I almost lost hope for games based off of the Alien franchise after the release of Aliens: Colonial Marines. But who would've thought they'd rebound so quickly after such a misfire? Helmed by Creative Assembly, and modeling itself after the original film (which is the best), the developers wanted Alien: Isolation to feel very much like a cleansing of all the tropes found in videogame sci-fi, while restoring faith in what the franchise can aspire to be. And it all starts with humbling the player and instilling fear for the Alien once again. With no space marine in sight, and firearms as the least useful tools, players have to rely on wits and careful planning to evade the gaze of the lone Xenomorph stalking the halls of the space station Sevastopol. Though the reception has been somewhat polarizing for its uncompromising stealth gameplay and save system, no other game has inspired so much dread and terror from deciding whether to make a run for it or waiting another agonizing moment for the creature to leave the area. Even the smallest of victories feel like a triumph, and getting the best of the Alien is immensely satisfying. Not only is this one of the best examples of doing a videogame adaption of a movie justice, it's also one of the best things to happen to the Alien franchise in a long time.Honorable Mentions: This War of Mine, Far Cry 4, The Binding of Isaac: Rebirth, The Evil Within, Valiant Hearts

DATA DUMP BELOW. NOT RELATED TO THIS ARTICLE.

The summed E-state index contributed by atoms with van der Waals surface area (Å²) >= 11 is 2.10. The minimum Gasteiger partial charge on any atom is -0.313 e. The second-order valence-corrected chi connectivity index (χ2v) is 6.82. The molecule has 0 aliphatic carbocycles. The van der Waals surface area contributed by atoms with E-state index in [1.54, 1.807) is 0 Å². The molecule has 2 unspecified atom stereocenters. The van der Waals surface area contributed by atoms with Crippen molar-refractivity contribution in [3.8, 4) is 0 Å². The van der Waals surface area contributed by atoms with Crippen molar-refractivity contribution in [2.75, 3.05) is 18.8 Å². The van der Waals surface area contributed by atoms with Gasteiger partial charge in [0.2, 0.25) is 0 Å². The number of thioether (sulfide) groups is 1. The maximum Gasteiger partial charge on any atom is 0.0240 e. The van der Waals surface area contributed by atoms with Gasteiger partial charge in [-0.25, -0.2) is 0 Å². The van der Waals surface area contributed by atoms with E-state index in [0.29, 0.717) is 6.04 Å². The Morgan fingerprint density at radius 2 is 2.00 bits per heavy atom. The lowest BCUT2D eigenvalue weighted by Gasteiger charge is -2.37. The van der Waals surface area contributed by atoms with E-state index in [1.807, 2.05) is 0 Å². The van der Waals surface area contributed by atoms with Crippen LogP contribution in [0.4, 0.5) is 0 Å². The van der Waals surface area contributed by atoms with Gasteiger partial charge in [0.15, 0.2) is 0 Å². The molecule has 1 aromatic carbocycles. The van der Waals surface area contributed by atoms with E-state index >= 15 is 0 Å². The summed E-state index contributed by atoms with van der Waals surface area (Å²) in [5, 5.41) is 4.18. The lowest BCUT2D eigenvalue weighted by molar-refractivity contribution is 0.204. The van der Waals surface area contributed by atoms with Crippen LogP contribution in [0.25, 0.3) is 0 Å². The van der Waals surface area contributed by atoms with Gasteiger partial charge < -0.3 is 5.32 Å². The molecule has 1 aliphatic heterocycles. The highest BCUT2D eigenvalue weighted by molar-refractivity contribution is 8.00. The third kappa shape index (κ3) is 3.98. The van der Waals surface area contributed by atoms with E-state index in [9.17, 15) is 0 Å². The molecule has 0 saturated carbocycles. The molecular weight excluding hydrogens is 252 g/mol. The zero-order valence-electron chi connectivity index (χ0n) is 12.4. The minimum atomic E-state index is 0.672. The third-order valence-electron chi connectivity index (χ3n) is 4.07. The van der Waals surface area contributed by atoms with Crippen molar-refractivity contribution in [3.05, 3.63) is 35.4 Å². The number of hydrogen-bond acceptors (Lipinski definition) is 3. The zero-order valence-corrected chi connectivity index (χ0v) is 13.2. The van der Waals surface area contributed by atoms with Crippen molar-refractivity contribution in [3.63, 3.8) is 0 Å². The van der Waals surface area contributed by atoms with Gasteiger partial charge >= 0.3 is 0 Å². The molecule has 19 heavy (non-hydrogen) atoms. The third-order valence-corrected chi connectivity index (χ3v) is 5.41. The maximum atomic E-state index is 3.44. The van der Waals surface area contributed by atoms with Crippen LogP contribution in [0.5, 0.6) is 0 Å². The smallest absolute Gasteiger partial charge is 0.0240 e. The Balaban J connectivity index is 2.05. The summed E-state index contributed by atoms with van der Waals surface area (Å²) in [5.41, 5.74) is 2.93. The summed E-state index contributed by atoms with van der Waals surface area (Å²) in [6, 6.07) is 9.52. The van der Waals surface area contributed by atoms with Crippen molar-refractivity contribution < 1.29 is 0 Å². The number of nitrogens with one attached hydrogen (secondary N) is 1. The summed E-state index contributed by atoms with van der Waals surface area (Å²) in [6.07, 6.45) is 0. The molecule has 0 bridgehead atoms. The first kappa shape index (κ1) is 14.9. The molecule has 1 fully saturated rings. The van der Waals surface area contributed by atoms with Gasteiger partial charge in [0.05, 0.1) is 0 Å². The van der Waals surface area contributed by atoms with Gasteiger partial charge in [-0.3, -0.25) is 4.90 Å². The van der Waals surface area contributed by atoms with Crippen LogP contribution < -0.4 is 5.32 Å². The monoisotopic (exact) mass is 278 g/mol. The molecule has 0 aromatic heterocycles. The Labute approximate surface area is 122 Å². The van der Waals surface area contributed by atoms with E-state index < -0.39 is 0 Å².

The subject of war was given a lot of attention with the releases of This War of Mine and Valiant Hearts. Though the latter was one of the smaller titles released by Ubisoft this year, it's definitely the one with the biggest heart. I had a great time chatting with the developers of both games this year, and seeing games tackle the subject from a different perspective was incredibly refreshing. Here's hoping these two titles have inspired others to treat the subject a bit differently.Games for my 2015 backlog:
Bayonetta 2, Dragon Age: Inquisition, Mario Kart 8, Shovel Knight, Super Smash Bros. Wii U
I'm not kidding when I say this, but the original Bayonetta was not only my favorite game of 2010, but also my favorite of console Generation 7 (PS3, Xbox 360, Wii). Though it breaks my heart that I wasn't there to give her the first dance on Wii U, I'm super delighted to hear that Bayonetta 2 has found new life on Nintendo's console.
Once I get the system, she'll be the first I spent my time with.And the game I'll still play despite hating on it:
Was Destiny a disappointing title? Yes. Does it feel like a virtual Skinner box? Oh yeah. Am I still playing it? Yep. Despite feeling like a newly released free-to-play title lacking content and leaving a lot of players disappointed, Destiny is still a fun and well polished shooter.
Even though I'm still trying to figure out what the hell happened to the game that was shown off in the pre-release trailers, the ground work for something wonderful is still there. Here's hoping they can someday get to it.
I was dreamin' when I wrote this What a ride 2014 has been, right? There's definitely been a few ups and downs for everyone, including some that wanted to get their last licks before the year closes out. Still, we got to see some pretty exciting titles relea... read feature